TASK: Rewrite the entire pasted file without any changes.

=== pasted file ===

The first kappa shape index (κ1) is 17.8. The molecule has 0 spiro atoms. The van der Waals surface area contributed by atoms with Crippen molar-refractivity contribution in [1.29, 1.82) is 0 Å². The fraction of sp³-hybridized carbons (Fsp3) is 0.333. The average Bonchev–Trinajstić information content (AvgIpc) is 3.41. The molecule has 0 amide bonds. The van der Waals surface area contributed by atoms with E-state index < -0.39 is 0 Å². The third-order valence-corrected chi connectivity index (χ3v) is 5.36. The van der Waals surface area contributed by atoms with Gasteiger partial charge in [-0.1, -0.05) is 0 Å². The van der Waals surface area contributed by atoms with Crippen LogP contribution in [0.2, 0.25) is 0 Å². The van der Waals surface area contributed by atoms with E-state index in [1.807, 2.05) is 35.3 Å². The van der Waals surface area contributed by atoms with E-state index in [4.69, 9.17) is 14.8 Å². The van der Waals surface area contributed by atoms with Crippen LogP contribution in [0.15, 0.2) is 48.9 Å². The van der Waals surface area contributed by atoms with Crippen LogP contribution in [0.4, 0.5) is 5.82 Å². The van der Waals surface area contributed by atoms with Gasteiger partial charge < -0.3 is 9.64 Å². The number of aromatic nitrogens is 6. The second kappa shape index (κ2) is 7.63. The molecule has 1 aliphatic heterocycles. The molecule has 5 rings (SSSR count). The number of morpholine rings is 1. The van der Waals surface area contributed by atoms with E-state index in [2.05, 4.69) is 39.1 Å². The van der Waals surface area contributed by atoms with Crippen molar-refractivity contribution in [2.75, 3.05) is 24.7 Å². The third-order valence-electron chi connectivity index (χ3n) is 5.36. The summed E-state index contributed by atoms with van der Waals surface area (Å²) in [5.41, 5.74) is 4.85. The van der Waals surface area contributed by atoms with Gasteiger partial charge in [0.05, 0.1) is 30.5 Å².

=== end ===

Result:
The first kappa shape index (κ1) is 17.8. The molecule has 0 spiro atoms. The van der Waals surface area contributed by atoms with Crippen molar-refractivity contribution in [1.29, 1.82) is 0 Å². The fraction of sp³-hybridized carbons (Fsp3) is 0.333. The average Bonchev–Trinajstić information content (AvgIpc) is 3.41. The molecule has 0 amide bonds. The van der Waals surface area contributed by atoms with E-state index < -0.39 is 0 Å². The third-order valence-corrected chi connectivity index (χ3v) is 5.36. The van der Waals surface area contributed by atoms with Gasteiger partial charge in [-0.1, -0.05) is 0 Å². The van der Waals surface area contributed by atoms with Crippen LogP contribution in [0.2, 0.25) is 0 Å². The van der Waals surface area contributed by atoms with E-state index in [1.807, 2.05) is 35.3 Å². The van der Waals surface area contributed by atoms with E-state index in [4.69, 9.17) is 14.8 Å². The van der Waals surface area contributed by atoms with Crippen LogP contribution in [0.15, 0.2) is 48.9 Å². The van der Waals surface area contributed by atoms with Crippen LogP contribution in [0.4, 0.5) is 5.82 Å². The van der Waals surface area contributed by atoms with Gasteiger partial charge < -0.3 is 9.64 Å². The number of aromatic nitrogens is 6. The second kappa shape index (κ2) is 7.63. The molecule has 1 aliphatic heterocycles. The molecule has 5 rings (SSSR count). The number of morpholine rings is 1. The van der Waals surface area contributed by atoms with E-state index in [2.05, 4.69) is 39.1 Å². The van der Waals surface area contributed by atoms with Crippen molar-refractivity contribution in [2.75, 3.05) is 24.7 Å². The third-order valence-electron chi connectivity index (χ3n) is 5.36. The summed E-state index contributed by atoms with van der Waals surface area (Å²) in [5.41, 5.74) is 4.85. The van der Waals surface area contributed by atoms with Gasteiger partial charge in [0.05, 0.1) is 30.5 Å².